Texas Instruments’ CEO Resigned Abruptly. Here’s Why Its Investors Shrugged It Off

July 17, 2018, 11:36 PM UTC
NASDAQ Composite Board
The NASDAQ composite screens, located in a Whitehall Street studio, display up-to-date gains and losses. | Location: Financial District, Lower Manhattan, New York, USA. (Photo by mark peterson/Corbis via Getty Images)
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It’s not everyday that a CEO resigns after violating his company’s code of conduct – and then investors shrug it off. That’s what’s happened Tuesday at Texas Instruments.

After the stock market closed, Texas Instruments announced that Brian Crutcher was stepping down after two months as CEO because of unspecified violations of TI’s code of conduct. His predecessor, Rich Templeton, would take back the reins indefinitely. TI said it is not looking to hire anyone to replace him.

The bombshell news had limited impact on Texas instrument’ share price, which in after-hours was trading 1% below its closing price Tuesday. That seemingly nonchalant reaction may have less to do with the seriousness of Crutcher’s behavior than with the assurance that Templeton was resuming his old duties.

Templeton had served as CEO since 2004, when the stock was trading around $25 a share. Since then, the stock has risen as high as $116 a share this month, a gain of 344%. During that same time, the Nasdaq Composite has risen 295%. TI’s performance is especially impressive given that some other chipmakers have struggled in the past 15 years.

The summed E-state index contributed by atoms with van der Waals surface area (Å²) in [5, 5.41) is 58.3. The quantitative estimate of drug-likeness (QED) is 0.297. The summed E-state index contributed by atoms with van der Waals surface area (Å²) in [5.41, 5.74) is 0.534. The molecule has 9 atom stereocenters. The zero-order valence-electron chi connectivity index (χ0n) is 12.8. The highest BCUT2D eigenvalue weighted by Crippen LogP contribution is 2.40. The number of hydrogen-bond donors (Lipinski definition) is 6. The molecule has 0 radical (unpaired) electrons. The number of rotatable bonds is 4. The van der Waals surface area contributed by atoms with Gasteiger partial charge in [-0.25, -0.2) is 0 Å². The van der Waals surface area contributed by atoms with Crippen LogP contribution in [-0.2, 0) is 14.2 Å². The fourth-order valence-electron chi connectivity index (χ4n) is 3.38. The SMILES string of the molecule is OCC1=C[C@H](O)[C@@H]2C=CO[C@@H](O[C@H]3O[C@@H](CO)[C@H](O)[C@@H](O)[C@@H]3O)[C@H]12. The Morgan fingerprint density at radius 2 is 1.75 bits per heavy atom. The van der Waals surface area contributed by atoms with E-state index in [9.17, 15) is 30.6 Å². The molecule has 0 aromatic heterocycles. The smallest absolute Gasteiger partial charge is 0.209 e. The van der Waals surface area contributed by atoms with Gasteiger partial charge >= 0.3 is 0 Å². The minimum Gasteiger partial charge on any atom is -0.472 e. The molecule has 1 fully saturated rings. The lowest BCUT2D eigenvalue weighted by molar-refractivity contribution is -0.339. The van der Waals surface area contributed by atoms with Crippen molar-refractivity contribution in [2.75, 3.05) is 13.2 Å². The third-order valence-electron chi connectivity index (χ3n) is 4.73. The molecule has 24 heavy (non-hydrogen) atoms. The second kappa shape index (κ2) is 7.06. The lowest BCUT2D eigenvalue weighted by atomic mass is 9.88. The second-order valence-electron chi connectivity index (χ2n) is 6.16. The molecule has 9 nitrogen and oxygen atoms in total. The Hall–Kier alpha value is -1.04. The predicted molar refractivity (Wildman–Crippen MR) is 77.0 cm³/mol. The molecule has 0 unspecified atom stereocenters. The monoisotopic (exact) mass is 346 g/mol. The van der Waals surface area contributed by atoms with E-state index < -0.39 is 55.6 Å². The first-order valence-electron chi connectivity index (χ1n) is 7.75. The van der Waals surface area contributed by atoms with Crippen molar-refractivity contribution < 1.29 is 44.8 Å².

Investors may also be waiting for more clarity on how exactly Crutcher violated TI’s code of conduct. TI’s press release focused more on Templeton’s return.

“For decades, our company’s core values and code of conduct have been foundational to how we operate and behave, and we have no tolerance for violations of our code of conduct,” Mark Blinn, the lead director of TI’s board, said in a statement. “Over the past 14 years, Rich has successfully led TI to become the company it is today, and we have great confidence in his values and ability to continue to lead this company forward.”

Last month, Intel’s CEO Brian Krzanich resigned following the discovery of a consensual relationship he had in the past with an Intel employee.

Unlike Intel’s situation, the outlook for TI seems less tumultuous with Templeton’s return. Intel, by contrast has its former CFO filling in temporarily as CEO while it searches for a long-term successor. Intel’s stock is down 6% since Krzanich’s departure.